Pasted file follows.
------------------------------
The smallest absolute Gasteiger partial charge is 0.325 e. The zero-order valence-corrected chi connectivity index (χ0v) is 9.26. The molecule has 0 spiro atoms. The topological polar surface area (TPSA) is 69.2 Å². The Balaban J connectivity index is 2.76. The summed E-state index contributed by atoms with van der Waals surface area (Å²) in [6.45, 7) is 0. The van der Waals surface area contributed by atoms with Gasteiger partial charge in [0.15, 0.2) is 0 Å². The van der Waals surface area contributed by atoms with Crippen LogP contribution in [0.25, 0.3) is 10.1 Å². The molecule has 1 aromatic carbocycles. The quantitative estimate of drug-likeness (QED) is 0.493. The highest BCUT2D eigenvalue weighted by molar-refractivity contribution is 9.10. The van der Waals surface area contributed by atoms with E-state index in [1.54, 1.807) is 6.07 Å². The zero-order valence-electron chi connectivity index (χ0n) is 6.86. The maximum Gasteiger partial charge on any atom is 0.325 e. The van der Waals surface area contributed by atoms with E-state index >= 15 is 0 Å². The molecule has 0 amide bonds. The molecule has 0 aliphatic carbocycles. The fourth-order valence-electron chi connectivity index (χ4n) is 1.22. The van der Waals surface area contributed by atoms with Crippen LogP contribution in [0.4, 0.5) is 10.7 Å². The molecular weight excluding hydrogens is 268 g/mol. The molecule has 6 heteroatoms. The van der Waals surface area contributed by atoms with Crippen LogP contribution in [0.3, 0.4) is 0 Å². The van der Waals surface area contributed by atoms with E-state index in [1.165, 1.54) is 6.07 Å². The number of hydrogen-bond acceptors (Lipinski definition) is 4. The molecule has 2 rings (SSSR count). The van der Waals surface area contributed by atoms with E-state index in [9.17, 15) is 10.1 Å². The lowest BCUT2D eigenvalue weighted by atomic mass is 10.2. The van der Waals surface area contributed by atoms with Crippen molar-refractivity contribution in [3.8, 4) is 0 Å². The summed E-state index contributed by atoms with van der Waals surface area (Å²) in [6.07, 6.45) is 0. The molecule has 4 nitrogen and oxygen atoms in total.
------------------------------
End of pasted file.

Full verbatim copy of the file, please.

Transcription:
The smallest absolute Gasteiger partial charge is 0.325 e. The zero-order valence-corrected chi connectivity index (χ0v) is 9.26. The molecule has 0 spiro atoms. The topological polar surface area (TPSA) is 69.2 Å². The Balaban J connectivity index is 2.76. The summed E-state index contributed by atoms with van der Waals surface area (Å²) in [6.45, 7) is 0. The van der Waals surface area contributed by atoms with Gasteiger partial charge in [0.15, 0.2) is 0 Å². The van der Waals surface area contributed by atoms with Crippen LogP contribution in [0.25, 0.3) is 10.1 Å². The molecule has 1 aromatic carbocycles. The quantitative estimate of drug-likeness (QED) is 0.493. The highest BCUT2D eigenvalue weighted by molar-refractivity contribution is 9.10. The van der Waals surface area contributed by atoms with E-state index in [1.54, 1.807) is 6.07 Å². The zero-order valence-electron chi connectivity index (χ0n) is 6.86. The maximum Gasteiger partial charge on any atom is 0.325 e. The van der Waals surface area contributed by atoms with E-state index >= 15 is 0 Å². The molecule has 0 amide bonds. The molecule has 0 aliphatic carbocycles. The fourth-order valence-electron chi connectivity index (χ4n) is 1.22. The van der Waals surface area contributed by atoms with Crippen LogP contribution in [0.4, 0.5) is 10.7 Å². The molecular weight excluding hydrogens is 268 g/mol. The molecule has 6 heteroatoms. The van der Waals surface area contributed by atoms with Crippen LogP contribution in [0.3, 0.4) is 0 Å². The van der Waals surface area contributed by atoms with E-state index in [1.165, 1.54) is 6.07 Å². The number of hydrogen-bond acceptors (Lipinski definition) is 4. The molecule has 2 rings (SSSR count). The van der Waals surface area contributed by atoms with E-state index in [9.17, 15) is 10.1 Å². The lowest BCUT2D eigenvalue weighted by atomic mass is 10.2. The van der Waals surface area contributed by atoms with Crippen molar-refractivity contribution in [3.8, 4) is 0 Å². The summed E-state index contributed by atoms with van der Waals surface area (Å²) in [6.07, 6.45) is 0. The molecule has 4 nitrogen and oxygen atoms in total.